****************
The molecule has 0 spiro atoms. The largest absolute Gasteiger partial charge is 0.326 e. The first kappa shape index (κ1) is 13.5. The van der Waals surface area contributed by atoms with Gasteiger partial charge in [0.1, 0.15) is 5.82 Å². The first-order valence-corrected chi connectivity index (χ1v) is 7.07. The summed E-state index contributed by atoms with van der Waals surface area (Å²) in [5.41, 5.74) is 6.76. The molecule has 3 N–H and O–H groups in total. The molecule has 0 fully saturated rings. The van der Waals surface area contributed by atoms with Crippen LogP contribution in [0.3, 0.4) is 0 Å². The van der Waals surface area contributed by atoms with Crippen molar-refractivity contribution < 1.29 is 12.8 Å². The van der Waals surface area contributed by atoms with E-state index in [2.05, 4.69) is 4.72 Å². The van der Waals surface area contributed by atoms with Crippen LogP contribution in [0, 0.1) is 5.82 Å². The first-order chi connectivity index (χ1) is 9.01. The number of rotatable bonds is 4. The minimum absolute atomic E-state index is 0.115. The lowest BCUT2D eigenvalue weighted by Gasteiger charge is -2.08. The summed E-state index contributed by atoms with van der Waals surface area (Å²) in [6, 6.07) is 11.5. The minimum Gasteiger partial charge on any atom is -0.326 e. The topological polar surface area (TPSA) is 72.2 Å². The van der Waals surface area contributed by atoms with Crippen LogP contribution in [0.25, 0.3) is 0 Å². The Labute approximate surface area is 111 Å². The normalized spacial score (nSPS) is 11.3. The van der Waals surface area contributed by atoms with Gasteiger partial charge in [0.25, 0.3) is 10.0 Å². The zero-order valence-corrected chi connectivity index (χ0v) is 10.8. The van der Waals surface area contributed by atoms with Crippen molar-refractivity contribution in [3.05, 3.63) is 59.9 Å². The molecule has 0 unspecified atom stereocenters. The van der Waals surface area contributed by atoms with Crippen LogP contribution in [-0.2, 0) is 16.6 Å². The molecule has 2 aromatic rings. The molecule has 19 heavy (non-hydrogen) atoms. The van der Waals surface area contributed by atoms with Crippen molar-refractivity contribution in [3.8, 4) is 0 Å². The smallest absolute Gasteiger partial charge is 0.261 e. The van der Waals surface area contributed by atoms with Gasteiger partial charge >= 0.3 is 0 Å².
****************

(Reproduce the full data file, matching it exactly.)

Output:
The molecule has 0 spiro atoms. The largest absolute Gasteiger partial charge is 0.326 e. The first kappa shape index (κ1) is 13.5. The van der Waals surface area contributed by atoms with Gasteiger partial charge in [0.1, 0.15) is 5.82 Å². The first-order valence-corrected chi connectivity index (χ1v) is 7.07. The summed E-state index contributed by atoms with van der Waals surface area (Å²) in [5.41, 5.74) is 6.76. The molecule has 3 N–H and O–H groups in total. The molecule has 0 fully saturated rings. The van der Waals surface area contributed by atoms with Crippen LogP contribution in [0.3, 0.4) is 0 Å². The van der Waals surface area contributed by atoms with Crippen molar-refractivity contribution < 1.29 is 12.8 Å². The van der Waals surface area contributed by atoms with E-state index in [2.05, 4.69) is 4.72 Å². The van der Waals surface area contributed by atoms with Crippen LogP contribution in [0, 0.1) is 5.82 Å². The first-order chi connectivity index (χ1) is 9.01. The number of rotatable bonds is 4. The minimum absolute atomic E-state index is 0.115. The lowest BCUT2D eigenvalue weighted by Gasteiger charge is -2.08. The summed E-state index contributed by atoms with van der Waals surface area (Å²) in [6, 6.07) is 11.5. The minimum Gasteiger partial charge on any atom is -0.326 e. The topological polar surface area (TPSA) is 72.2 Å². The van der Waals surface area contributed by atoms with Crippen LogP contribution in [0.25, 0.3) is 0 Å². The Labute approximate surface area is 111 Å². The normalized spacial score (nSPS) is 11.3. The van der Waals surface area contributed by atoms with Gasteiger partial charge in [0.25, 0.3) is 10.0 Å². The zero-order valence-corrected chi connectivity index (χ0v) is 10.8. The van der Waals surface area contributed by atoms with Crippen molar-refractivity contribution in [3.05, 3.63) is 59.9 Å². The molecule has 0 unspecified atom stereocenters. The van der Waals surface area contributed by atoms with Crippen LogP contribution in [-0.2, 0) is 16.6 Å². The molecule has 2 aromatic rings. The molecule has 19 heavy (non-hydrogen) atoms. The van der Waals surface area contributed by atoms with Crippen molar-refractivity contribution in [3.8, 4) is 0 Å². The smallest absolute Gasteiger partial charge is 0.261 e. The van der Waals surface area contributed by atoms with Gasteiger partial charge >= 0.3 is 0 Å².